Kyla Calvert is the education reporter forKPBS, producing multimedia content for radio, television and the Web. Kyla began producing web content while working in marketing in San Francisco. She decided to change careers and received a master’s degree in journalism with a concentration in digital media from the Columbia University Graduate School of Journalism in 2009. While in school she freelanced for City Hall and The Capitol newspapers covering New York City and state politics and policy.
After completing her degree, she worked as a fellow for Hearst Newspapers on “Dead By Mistake” a nationwide investigative project about medical error. The project received the Society of Professional Journalists’ Sigma Delta Chi Award.
Kyla moved to San Diego from Beaufort County, South Carolina where she covered county government for The Island Packet and The Beaufort Gazette.
Sixty high school teams are putting the finishing touches on the robots they built for the two days of tournaments at San Diego's annual FIRST Robotics Competition.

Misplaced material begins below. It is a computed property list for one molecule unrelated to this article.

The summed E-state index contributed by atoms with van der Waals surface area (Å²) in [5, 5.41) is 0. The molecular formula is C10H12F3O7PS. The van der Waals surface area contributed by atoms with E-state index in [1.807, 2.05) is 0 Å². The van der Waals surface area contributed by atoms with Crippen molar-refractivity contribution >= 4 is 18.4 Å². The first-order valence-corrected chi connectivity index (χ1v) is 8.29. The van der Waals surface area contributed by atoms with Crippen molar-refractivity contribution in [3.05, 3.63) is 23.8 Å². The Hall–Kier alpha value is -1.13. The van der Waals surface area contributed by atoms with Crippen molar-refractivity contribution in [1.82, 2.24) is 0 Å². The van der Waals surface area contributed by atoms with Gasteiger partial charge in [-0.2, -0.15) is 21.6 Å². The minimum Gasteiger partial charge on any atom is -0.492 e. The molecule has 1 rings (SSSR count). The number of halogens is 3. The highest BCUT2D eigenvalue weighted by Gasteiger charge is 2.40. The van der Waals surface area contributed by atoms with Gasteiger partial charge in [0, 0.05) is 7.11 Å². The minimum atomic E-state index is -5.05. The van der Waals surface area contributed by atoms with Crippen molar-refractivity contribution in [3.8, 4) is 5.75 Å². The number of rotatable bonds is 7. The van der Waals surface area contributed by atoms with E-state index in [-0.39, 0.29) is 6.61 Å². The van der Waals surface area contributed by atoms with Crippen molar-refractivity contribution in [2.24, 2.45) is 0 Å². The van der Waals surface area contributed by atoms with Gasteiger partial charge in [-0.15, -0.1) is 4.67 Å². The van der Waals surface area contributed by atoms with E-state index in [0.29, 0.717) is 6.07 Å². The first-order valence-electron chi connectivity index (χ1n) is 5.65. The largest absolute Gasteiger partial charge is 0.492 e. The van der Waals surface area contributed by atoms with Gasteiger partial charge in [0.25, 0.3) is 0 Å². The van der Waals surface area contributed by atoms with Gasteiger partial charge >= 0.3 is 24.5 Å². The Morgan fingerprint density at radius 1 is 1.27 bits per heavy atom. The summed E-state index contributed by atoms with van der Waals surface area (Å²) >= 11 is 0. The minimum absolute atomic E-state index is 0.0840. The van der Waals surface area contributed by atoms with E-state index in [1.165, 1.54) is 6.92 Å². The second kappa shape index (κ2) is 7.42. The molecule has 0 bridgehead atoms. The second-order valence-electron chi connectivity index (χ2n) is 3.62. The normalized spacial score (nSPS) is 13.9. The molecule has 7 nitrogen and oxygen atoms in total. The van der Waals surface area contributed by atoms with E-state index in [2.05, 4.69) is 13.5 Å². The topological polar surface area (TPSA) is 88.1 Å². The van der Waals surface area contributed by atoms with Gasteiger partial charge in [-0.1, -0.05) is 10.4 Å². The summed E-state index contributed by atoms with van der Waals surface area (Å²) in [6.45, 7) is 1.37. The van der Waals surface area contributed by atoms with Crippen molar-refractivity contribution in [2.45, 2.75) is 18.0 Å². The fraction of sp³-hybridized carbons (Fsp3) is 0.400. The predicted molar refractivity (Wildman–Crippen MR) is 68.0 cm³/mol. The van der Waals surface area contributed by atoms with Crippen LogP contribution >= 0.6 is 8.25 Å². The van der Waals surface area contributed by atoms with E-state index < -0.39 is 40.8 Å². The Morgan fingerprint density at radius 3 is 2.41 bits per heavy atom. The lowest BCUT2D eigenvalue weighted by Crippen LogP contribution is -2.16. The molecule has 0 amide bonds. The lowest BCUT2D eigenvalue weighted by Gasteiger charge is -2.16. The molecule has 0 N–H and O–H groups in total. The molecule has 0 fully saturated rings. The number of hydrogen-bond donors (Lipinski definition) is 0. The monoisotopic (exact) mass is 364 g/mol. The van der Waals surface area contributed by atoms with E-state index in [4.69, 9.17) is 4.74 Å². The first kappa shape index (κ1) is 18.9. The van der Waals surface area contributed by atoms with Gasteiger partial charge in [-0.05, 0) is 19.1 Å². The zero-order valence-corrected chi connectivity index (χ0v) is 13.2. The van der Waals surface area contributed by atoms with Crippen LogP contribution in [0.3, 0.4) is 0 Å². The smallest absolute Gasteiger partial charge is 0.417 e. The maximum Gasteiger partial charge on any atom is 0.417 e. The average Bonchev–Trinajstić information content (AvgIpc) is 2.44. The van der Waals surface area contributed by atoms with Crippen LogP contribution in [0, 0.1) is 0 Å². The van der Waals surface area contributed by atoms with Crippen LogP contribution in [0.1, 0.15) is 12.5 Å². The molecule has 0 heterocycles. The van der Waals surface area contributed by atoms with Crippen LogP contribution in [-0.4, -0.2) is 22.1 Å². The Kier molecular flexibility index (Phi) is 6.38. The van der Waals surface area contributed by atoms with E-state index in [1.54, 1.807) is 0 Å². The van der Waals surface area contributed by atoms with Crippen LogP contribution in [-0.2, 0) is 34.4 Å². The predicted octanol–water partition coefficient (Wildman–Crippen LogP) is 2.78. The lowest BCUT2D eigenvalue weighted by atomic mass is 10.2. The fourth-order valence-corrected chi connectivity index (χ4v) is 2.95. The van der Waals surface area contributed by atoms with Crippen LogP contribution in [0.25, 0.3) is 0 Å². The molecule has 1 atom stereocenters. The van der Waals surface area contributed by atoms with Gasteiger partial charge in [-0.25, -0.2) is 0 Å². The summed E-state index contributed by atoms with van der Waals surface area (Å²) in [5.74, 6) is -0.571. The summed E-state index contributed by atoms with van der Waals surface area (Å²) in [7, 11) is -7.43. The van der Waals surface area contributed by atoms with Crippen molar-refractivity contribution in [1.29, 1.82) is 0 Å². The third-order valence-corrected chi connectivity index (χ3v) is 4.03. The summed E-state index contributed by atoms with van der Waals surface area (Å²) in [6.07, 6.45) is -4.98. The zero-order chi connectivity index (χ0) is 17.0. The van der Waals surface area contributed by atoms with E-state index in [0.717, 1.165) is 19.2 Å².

President Barack Obama is pushing the idea of free, high-quality preschool for every 4-year-old. Some San Diego County preschools are playing a role in defining what that might look like.
Alpine teachers are back in class this morning after the union reached a deal with the school district Tuesday.
Union leaders and district managers in Alpine could return to negotiations on the second day of a teacher strike.
Competition for seats in the state’s overenrolled classes has students looking toward Tijuana.
Alpine Union School District's 91 teachers hit the picket lines Thursday after salary negotiations failed.
Alpine School District strike will be the first teachers' strike in San Diego County in about 18 years. District staff took nearly a 5 percent pay cut three years in a row prior to the contract negotiations.
Early education advocates kick off their statewide bus tour in San Diego.
Teachers have already rejected one deal and authorized a strike in Alpine. Negotiations resume Tuesday.
Research shows people who pass the test General Educational Development test earn less than high school grads and were less likely to go to college.